This has been a tumultuous year for mortgage rates, and it isn’t over yet.
Rates started out 2022 near record lows – around 3% for a 30-year fixed rate loan – but those figures have doubled in the months since, topping 7% for the first time in 20 years. The biggest culprit is inflation, and rates have moved up in anticipation of rate hikes by the Federal Reserve.
This surge in mortgage rates has brought the housing market to a standstill, with home prices starting to drop but homes becoming extremely hard for many buyers to afford. Run today’s mortgage rates through a calculator and see if you can afford a monthly payment, as rates are changing quickly.
Let’s take a look at today’s rates and what they mean for borrowers
What we’re seeing today is a handful of principal mortgage rates have slid downward. Both 30-year fixed and 15-year fixed mortgage rates sank. At the same time, average rates for 5/1 adjustable-rate mortgages (ARM) also saw a decline.
The averages for 30-year fixed, 15-year fixed, and 5/1 ARMs are:
Mortgage Rate Forecast: What Drives Changes in Mortgage Rates?
Inflation has been high this year, with the consumer price index at 7.7% year-over-year in October. That was lower than expected, offering hope that the Federal Reserve’s efforts to raise rates to slow down consumer demand are starting to work. The Fed has raised its key interest rate several times this year, with the latest by 0.75 percentage points in November, but Chairman Jerome Powell indicated the central bank may start to slow down the pace of those increases.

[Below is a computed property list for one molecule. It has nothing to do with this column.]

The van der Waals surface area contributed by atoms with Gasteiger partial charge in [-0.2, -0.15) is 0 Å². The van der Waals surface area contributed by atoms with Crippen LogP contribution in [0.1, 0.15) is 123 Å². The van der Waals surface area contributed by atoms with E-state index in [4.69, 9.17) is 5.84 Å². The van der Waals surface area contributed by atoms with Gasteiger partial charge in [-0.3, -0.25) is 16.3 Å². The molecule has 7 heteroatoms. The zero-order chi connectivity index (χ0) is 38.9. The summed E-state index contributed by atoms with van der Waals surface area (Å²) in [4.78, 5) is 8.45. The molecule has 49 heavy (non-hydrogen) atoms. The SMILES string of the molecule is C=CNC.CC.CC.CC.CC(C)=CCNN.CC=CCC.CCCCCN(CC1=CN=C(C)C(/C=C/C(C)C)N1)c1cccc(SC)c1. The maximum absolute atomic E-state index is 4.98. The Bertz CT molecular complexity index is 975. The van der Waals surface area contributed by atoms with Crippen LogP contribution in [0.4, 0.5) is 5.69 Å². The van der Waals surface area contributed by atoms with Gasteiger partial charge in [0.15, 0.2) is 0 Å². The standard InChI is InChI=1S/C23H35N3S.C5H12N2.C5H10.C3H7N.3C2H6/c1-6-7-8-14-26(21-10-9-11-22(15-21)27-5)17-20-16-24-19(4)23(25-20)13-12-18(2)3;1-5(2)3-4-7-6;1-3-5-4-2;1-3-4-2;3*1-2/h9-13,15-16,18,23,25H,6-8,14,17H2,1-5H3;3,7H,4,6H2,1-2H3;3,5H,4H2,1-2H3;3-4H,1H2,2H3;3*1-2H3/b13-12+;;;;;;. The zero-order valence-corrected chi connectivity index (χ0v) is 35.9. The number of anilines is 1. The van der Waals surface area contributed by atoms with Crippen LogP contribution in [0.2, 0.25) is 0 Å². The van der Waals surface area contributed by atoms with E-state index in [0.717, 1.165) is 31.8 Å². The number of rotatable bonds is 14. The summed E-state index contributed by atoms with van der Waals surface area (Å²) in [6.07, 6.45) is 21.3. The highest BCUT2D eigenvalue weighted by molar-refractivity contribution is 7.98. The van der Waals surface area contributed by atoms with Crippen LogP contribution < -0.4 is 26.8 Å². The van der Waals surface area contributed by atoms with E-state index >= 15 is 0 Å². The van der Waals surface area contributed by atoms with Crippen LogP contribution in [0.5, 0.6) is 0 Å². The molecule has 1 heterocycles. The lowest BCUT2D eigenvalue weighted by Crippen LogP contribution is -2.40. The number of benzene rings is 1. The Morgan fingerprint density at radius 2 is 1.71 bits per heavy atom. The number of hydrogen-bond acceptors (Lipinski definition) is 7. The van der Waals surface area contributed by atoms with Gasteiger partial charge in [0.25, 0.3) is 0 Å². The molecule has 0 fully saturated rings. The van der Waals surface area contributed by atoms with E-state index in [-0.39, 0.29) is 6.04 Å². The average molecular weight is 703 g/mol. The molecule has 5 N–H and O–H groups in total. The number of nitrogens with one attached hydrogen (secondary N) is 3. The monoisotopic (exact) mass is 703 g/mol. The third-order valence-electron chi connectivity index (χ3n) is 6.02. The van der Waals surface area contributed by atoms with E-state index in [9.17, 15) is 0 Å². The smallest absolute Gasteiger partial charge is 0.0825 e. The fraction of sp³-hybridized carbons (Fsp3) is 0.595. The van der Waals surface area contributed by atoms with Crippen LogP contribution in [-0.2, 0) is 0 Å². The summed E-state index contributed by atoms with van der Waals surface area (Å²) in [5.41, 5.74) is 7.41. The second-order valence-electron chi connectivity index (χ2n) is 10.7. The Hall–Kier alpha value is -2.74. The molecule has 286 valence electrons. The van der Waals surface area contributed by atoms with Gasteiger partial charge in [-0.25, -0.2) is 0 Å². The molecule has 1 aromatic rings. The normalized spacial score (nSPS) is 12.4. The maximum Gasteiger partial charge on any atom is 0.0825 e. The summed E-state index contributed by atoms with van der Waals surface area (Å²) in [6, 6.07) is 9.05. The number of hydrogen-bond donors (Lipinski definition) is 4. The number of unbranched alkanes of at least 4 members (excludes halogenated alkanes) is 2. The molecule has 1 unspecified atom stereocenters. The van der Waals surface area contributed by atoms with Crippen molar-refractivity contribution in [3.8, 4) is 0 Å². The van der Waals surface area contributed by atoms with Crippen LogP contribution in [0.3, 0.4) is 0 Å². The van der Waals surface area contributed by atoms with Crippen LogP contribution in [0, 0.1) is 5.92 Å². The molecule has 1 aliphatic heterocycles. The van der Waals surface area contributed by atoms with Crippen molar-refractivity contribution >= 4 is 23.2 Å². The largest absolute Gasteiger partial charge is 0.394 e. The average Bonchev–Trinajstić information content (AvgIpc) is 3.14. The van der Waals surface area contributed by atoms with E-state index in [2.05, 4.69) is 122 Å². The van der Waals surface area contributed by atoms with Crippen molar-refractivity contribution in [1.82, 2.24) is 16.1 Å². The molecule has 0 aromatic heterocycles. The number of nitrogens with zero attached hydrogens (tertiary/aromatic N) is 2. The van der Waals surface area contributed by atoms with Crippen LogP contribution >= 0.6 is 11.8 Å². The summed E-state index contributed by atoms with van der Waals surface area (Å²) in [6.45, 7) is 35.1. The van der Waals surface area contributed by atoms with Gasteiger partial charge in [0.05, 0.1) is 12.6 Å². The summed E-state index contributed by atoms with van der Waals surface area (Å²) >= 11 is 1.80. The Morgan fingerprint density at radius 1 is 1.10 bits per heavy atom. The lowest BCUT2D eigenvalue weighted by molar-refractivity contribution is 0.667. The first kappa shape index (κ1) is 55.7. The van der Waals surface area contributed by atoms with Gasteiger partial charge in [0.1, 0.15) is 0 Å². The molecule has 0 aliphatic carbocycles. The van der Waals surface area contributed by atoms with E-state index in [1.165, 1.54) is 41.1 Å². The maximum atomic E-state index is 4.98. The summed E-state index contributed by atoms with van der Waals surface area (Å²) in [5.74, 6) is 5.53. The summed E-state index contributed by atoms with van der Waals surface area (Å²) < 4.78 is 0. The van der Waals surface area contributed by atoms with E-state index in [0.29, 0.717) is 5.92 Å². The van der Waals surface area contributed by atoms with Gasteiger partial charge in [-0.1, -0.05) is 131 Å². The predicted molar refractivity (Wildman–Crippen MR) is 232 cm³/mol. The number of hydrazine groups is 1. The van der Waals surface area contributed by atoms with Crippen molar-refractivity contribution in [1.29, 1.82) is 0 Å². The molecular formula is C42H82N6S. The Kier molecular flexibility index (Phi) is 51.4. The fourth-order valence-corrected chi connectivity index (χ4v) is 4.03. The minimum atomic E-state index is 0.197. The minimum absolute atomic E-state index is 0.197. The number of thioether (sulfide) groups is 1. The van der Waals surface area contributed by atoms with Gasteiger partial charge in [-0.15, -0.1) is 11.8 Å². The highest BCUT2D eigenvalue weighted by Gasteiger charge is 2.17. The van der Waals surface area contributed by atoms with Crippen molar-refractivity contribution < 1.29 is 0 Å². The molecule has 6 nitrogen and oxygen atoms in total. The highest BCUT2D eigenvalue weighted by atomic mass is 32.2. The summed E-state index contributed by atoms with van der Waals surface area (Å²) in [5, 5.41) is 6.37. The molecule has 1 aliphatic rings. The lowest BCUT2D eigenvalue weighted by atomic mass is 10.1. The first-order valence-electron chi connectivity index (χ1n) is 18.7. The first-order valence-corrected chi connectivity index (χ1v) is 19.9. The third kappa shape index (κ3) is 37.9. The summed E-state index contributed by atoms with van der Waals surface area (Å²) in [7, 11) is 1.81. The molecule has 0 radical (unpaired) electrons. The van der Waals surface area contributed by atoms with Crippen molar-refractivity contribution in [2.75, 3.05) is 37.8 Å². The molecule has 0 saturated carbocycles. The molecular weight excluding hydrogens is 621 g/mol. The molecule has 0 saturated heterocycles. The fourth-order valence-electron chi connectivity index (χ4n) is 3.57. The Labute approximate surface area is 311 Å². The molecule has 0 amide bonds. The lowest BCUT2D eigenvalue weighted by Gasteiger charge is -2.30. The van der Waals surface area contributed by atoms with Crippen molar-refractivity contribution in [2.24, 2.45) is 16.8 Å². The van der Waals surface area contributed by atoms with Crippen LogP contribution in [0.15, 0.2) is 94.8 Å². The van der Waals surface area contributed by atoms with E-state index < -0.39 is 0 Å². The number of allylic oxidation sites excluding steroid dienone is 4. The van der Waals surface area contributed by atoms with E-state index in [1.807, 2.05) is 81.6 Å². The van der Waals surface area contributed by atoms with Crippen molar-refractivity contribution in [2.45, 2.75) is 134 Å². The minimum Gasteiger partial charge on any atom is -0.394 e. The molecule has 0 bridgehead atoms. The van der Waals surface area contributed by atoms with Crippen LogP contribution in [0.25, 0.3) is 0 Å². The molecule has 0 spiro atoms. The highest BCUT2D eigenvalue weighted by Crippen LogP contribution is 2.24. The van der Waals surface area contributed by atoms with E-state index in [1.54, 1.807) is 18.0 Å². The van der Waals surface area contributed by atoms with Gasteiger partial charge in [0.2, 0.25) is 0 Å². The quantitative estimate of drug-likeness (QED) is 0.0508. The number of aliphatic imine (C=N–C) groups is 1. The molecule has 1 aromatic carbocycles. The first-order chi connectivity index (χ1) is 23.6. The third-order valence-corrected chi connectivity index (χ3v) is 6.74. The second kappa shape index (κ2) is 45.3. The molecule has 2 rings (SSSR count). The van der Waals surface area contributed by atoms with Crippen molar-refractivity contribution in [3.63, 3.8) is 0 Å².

Those factors have both pushed mortgage rates higher this year, from around 3.3% in January to more than 7% at the end of October.
“Inflation is absolutely in the driver’s seat, particularly as it pertains to mortgage rates. Until we get some sustained evidence that inflation is beginning to recede, the upward pressure on mortgage rates will remain,” says Odeta Kushi, deputy chief economist at First American Financial Corporation.
Current Mortgage Rates: Is It a Good Time to Buy a House Right Now?
This year’s dramatic surge in mortgage rates has complicated the math for homebuyers. Mortgage costs are significantly higher than they were just a few months ago, wiping out any savings that would be seen from dropping home prices.
Home prices remain near their all-time highs and are still higher than they were at the same point last year, despite some drops from their peaks earlier in the summer.
The most important thing is to calculate your expected monthly payment and see if it fits your budget. The softening demand for homes could also mean you’re more likely to be able to find a deal or get a seller to agree to concessions, such as paying mortgage points to get you a lower interest rate.
“What I would ask myself is: Can I afford this home and is it the right home that meets me and my family’s needs for at least the next few years, ideally the next several years?” says Jeff Tucker, a senior economist at Zillow.
What to Know About Loans Fees
The catchall term for the fees you pay to get a mortgage is closing costs. This includes lender fees and escrow fees, such as taxes and insurance. These fees vary depending on the size of your loan, but are usually 3% to 6% of your loan balance. Keeping track of your closing costs is crucial because a higher closing cost will result in a higher APR.